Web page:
# Deliverable 04 Worksheet 1. Describe the 8 steps in the process for hypothesis t

Deliverable 04 Worksheet
1. Describe the 8 steps in the process for hypothesis testing.Explain the decision criteria for rejecting the null hypothesis for both the p-value method and the critical value method.
In hypothesis testing, the first step is to identify the claim to be tested. Step number two is to give the symbolic form that must be true when the original claim is false. This step is when you establish your alternative hypothesis and can determine if it is true or not. Step 3 is to identify the Null and Alternative Hypothesis. These are identified by using Ho for the null hypothesis and H1 or Hafor the alternative hypothesis.  Step 4 is selecting the significance level. The significance level is represented by α (alpha) during hypothesis testing. This is also known as the confidence level. Step 5 is identifying the test statistic. There are two different test statistics’, z-score and t-statistic. The Z-score (z) is used when sigma, population standard deviation (σ) is known (this is uncommon). The t-statistic () will be used when the standard deviation (σ) sigma is not known. Next is step number six, in this step, you will determine if you should reject the null hypothesis or not. In determining if the null hypothesis should be rejected or not you can use either the p-value method or the critical value method. The p-value method you are finding the probability of the test statistic whereas the critical value method is determiningwhere the rejection region begins and then compares the test statistic to that number. There are two types of test, one-tailed and two-tailed. Step number seven is where you decide to either reject the null hypothesis or not. If you used the p-value, you would reject (Ho) if the p-value is less than or equal to the significance level (p-value ≤ α) or you will fail to reject Ho if the p-value is greater than the significance level (p-value > α). You should get the same result with both methods. The final step in hypothesis testing is to come to a conclusion and restate the decision in nontechnical terms by noting that there is either sufficient evidence to support or to reject the claim in your test.
The remaining problems refer to the following scenario:
A claim is made that the average salary for all jobs in Minnesota is less than \$75,000.  You are going to test the claim using and assume that your data is normally distributed and the population standard deviation is not known.
2. Write the null and alternative hypotheses symbolically and identify which hypothesis is the claim.  Then identify if the test is left-tailed, right-tailed, or two-tailed and explain why.
The claim in this scenario is saying that the average salary for all jobs in Minnesota is less than \$75,000.
Symbolically the null hypothesis will be written as: Ho: μ = \$75,000 and the alternative hypothesis will be written as Ha: μ -1.649
Since our test statistic is greater than our critical value the rejection region is to the left of our critical value of -1.649 and includes our test statistic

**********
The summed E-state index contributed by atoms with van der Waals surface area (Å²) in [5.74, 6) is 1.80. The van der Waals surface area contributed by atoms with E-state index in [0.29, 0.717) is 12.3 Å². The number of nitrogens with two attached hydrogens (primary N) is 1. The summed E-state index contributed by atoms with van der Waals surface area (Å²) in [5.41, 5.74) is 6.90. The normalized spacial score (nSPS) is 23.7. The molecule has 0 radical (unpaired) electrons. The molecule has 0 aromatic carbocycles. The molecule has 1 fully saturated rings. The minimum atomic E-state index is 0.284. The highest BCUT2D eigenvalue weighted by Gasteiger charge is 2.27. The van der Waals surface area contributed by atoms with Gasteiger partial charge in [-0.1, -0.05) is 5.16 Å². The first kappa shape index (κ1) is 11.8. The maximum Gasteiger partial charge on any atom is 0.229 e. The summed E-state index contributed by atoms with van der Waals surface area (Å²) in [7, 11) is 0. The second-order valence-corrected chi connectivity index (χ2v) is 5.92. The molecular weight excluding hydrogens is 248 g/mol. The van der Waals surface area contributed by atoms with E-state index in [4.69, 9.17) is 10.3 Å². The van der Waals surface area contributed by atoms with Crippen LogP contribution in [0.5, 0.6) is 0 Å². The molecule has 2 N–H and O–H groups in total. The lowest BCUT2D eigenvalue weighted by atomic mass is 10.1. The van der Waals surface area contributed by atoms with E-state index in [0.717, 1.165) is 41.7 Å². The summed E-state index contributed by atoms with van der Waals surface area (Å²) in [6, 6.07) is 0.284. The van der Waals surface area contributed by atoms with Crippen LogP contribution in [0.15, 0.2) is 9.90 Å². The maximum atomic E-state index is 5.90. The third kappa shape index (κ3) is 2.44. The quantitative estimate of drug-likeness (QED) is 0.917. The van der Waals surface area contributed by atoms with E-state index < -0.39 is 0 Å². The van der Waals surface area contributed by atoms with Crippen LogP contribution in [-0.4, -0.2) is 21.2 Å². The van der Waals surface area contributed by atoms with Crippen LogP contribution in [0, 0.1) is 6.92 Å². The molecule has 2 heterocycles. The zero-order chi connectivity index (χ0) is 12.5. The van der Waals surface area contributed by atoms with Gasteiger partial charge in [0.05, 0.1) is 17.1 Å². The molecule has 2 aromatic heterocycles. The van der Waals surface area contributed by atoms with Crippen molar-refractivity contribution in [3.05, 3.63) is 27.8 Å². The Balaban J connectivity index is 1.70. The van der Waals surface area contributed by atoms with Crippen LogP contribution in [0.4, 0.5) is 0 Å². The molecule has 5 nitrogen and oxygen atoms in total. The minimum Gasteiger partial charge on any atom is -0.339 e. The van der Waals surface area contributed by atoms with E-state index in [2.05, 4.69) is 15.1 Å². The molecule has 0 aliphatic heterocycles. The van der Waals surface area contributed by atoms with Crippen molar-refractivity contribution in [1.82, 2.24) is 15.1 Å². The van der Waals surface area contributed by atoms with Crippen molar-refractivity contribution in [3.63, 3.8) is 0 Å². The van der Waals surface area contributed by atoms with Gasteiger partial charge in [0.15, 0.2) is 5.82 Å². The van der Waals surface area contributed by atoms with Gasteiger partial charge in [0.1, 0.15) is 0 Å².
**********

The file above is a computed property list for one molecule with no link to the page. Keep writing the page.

5. Using the critical value approach, should you reject the null hypothesis or not reject the null hypothesis?  Explain. After making your decision, restate it in non-technical terms and make a conclusion about the original claim.
To determine if I should reject or not reject the null hypothesis, I will need to compare my test statistic and my critical value. My test statistic is = -2.584 and my CV = -1.649.
This would be: -2.548 < -1.649
This means that the test statistic falls in the critical region also known as the rejection region and the null hypothesis should be rejected.
Since I reject the null hypothesis, it means that the average salary for all jobs in Minnesota does not equal \$75,000. This proves my alternative hypothesis to be true, meaning that the average salary for all jobs in Minnesota will be less than \$75,000.
To restate it in non -technical terms and make a conclusion on the original claim would be written as: There is sufficient evidence to support the claim that the average salary for all jobs in Minnesota is less than \$75,000.
6. Calculate the p-value for this hypothesis test and state the hypothesis conclusion based on the p-value.  Does this match your results from the critical value method?Answer and Explanation:
I will now calculate the p-value for the same hypothesis test.
To calculate the p-value, the excel formula will be =T.DIST (t,df,true). We already have our values needed for this formula.
= -2.548 and df= 363. So in excel I entered =T.DIST(-2.548, 363, true) and got my p-value of 0.0056.
When using the p-value to decide whether to reject the null hypothesis or not, I will need to compare it to the significance level. For this scenario the significance levelor α = .05.
The comparison would read 0.05 <.0056
Based on the comparison, I know that I must reject the null hypothesis since the p-value would fall within the critical region (Rejection region).
My conclusion would be: There is sufficient evidence to support the claim that the average salary for all jobs in Minnesota is less than \$75,000.

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